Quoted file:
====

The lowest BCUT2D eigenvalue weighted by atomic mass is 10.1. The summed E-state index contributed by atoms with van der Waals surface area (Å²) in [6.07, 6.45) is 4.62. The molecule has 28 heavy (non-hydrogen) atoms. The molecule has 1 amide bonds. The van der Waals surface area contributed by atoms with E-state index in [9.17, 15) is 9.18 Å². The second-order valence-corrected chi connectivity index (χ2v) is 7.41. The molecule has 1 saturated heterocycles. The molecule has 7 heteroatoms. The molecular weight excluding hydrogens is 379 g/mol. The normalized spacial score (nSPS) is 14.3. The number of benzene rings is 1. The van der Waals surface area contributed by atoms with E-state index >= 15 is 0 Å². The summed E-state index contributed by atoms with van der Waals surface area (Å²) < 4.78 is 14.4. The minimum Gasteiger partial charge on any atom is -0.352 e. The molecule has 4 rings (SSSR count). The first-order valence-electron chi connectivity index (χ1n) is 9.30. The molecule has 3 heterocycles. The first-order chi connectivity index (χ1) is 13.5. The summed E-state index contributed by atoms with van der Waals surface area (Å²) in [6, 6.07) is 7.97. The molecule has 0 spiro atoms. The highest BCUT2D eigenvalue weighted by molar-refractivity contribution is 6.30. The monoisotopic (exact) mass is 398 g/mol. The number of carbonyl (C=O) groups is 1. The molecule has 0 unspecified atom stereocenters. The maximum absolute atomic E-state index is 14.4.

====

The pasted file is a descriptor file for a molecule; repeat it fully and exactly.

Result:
The lowest BCUT2D eigenvalue weighted by atomic mass is 10.1. The summed E-state index contributed by atoms with van der Waals surface area (Å²) in [6.07, 6.45) is 4.62. The molecule has 28 heavy (non-hydrogen) atoms. The molecule has 1 amide bonds. The van der Waals surface area contributed by atoms with E-state index in [9.17, 15) is 9.18 Å². The second-order valence-corrected chi connectivity index (χ2v) is 7.41. The molecule has 1 saturated heterocycles. The molecule has 7 heteroatoms. The molecular weight excluding hydrogens is 379 g/mol. The normalized spacial score (nSPS) is 14.3. The number of benzene rings is 1. The van der Waals surface area contributed by atoms with E-state index >= 15 is 0 Å². The summed E-state index contributed by atoms with van der Waals surface area (Å²) < 4.78 is 14.4. The minimum Gasteiger partial charge on any atom is -0.352 e. The molecule has 4 rings (SSSR count). The first-order valence-electron chi connectivity index (χ1n) is 9.30. The molecule has 3 heterocycles. The first-order chi connectivity index (χ1) is 13.5. The summed E-state index contributed by atoms with van der Waals surface area (Å²) in [6, 6.07) is 7.97. The molecule has 0 spiro atoms. The highest BCUT2D eigenvalue weighted by molar-refractivity contribution is 6.30. The monoisotopic (exact) mass is 398 g/mol. The number of carbonyl (C=O) groups is 1. The molecule has 0 unspecified atom stereocenters. The maximum absolute atomic E-state index is 14.4.